February 5, 2008
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There's nothing like hearing the results of studies directly from those who actually conducted the research. It is these women and men who are transforming HIV treatment and care. In this interview, you'll meet one of these impressive HIV researchers and read an explanation of the study she is presenting at CROI 2008. Accompanying me on this interview is Gerald Pierone, M.D., an HIV clinician/researcher and the founder and executive director of the AIDS Research and Treatment Center of the Treasure Coast in Fort Pierce, Fla.
Sandra McCoy, Ph.D.
Acute HIV is a public health opportunity to interrupt transmission during a time when people have very heightened infectiousness.1 We test for acute HIV in people who seek testing at all publicly funded clinics in the state. We've done the program for five years, and during that time we've identified 89 people with acute HIV infection. This represents 3.3% of all of our total [HIV-infected people] in the state.
Then we do partner counseling and referral services [PCRS] for people with acute HIV infection. We have a group of people called disease investigation specialists [DIS]; they go out and find people with acute HIV infection within 72 hours of the initial report, and they find all of their partners within the last eight weeks.
Bonnie Goldman: How do they do this?
Sandra McCoy: They interview the acute patient at the same time that they're doing confirmatory testing. They'll interview the acute patient, and if they agree, the acute patient will tell them the partners that they've had in the last eight weeks.
Bonnie Goldman: Meaning names, addresses and phone numbers?
Sandra McCoy: Whatever they have, yes. Overall, about 40% of the partners that they report are anonymous partners, meaning we can't further try to find those partners. Of the remaining partners, the disease investigation specialists will go and attempt to locate those partners and offer them testing.
On the poster, we have a breakdown of our 89 patients with acute HIV infection. You can see that about half of them were men who have sex with men; a little over half were of black race; and about half were under 25 years old. It's a young population, and every year we've noticed it's been progressively younger. Ninety-two percent of those with acute HIV were found and accepted partner counseling and referral services. That's very high; our program is doing quite well.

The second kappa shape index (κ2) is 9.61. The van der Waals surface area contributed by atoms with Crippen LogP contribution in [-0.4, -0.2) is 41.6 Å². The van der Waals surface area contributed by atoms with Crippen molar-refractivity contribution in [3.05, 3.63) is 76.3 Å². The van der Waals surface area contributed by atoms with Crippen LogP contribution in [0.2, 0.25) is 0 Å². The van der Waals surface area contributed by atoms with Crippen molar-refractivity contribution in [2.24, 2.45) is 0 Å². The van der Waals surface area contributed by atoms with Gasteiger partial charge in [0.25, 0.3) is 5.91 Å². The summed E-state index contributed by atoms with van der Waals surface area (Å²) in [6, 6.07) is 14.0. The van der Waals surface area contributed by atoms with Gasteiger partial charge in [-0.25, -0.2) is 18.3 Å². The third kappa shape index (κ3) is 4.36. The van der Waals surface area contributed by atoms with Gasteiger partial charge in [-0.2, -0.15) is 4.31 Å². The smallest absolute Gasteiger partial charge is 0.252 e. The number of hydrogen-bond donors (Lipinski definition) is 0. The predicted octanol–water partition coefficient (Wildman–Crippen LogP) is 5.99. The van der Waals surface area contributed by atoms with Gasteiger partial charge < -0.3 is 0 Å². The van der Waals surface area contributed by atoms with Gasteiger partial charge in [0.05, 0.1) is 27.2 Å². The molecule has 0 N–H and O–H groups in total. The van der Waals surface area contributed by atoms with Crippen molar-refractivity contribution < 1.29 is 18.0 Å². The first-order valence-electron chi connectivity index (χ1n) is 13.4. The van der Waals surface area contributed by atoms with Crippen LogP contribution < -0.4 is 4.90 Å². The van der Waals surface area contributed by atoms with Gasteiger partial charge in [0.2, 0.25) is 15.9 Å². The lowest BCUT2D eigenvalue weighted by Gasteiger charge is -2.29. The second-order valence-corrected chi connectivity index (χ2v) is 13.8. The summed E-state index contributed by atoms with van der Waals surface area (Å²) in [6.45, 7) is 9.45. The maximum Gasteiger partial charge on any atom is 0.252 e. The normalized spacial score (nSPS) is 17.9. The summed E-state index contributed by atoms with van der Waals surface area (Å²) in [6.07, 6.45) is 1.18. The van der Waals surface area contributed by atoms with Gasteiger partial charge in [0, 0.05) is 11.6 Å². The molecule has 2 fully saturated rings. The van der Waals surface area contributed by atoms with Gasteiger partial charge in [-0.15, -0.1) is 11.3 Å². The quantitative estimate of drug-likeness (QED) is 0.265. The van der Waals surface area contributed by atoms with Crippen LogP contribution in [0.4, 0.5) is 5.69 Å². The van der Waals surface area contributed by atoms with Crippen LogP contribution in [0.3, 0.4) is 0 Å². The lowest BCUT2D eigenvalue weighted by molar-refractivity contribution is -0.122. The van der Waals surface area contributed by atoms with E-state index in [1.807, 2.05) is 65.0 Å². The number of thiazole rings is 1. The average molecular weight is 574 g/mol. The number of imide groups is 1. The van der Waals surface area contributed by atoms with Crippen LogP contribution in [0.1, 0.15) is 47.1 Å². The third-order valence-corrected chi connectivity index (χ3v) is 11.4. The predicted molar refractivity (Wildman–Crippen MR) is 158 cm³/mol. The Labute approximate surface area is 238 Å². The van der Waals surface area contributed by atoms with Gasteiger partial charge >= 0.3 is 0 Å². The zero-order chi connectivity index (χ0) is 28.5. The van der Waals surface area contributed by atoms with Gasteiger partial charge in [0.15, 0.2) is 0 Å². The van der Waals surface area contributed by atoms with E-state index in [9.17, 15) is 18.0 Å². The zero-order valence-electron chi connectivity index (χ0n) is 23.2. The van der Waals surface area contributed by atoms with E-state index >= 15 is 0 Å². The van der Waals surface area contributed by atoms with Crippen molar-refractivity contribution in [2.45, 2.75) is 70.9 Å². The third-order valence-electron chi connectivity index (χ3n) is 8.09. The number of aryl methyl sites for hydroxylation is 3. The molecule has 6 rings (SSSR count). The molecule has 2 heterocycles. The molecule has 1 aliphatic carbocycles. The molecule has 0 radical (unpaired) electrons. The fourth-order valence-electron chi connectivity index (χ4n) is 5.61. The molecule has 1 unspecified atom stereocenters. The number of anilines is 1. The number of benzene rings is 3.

In the past eight weeks [dating from their interview], our acute HIV patients report a mean of three partners: two partners who are named and can be attempted to be located; and one partner who is anonymous.
There were 148 partners who were named, and of those, 80% were found by the disease investigation specialists. Of this group, 31% were already positive -- they knew they were infected at that time.
Half of them were of unknown status and were tested by the DIS officers. We identified an additional 11 infections, which is 16% of those who were tested. We identified three new acute HIV cases, and eight new cases of established infection that were unknown to the partner. The majority of [partners] were negative.
This compares to data on PCRS for people with established infection. In North Carolina, about 20% of the partners of people with established infection are [also] positive. Here [in this study] we have 16%, so it's somewhat comparable.
We also looked at a phylogenetic analysis of three partnerships. We looked at three acute HIV cases and their partner with established infection. Based on a sequence analysis we found that [the HIV samples from each pair] were very closely connected genetically -- they had 97% sequence identity, showing that there was a transmission pair likely here. Of these positive partners, two of them were brand-new identified partners in this group.
The last thing we looked at was transmitted drug resistance. We found 13 people with any transmitted drug resistance among our acute population. Sixty-five percent of them actually had a partner with established infection. We expected to see a lot more acute-to-acute transmission in our population, but it looks like a lot of our transmissions are from people with established infection to our acutes.
Bonnie Goldman: Do they know that their partner is positive?
Sandra McCoy: A lot of them do. Certainly some don't, but a lot of them do.
That's our results. Some of our conclusions are that, in the acute HIV setting, PCRS works well. Ninety-two percent of people were located and utilized PCRS services. We also were surprised to find that half of people reported a partner with known infection. Forty-one percent were anonymous partners, which makes us think about new strategies to identify and find anonymous partners -- maybe using the Internet or e-mail, things we don't routinely use for partner notification.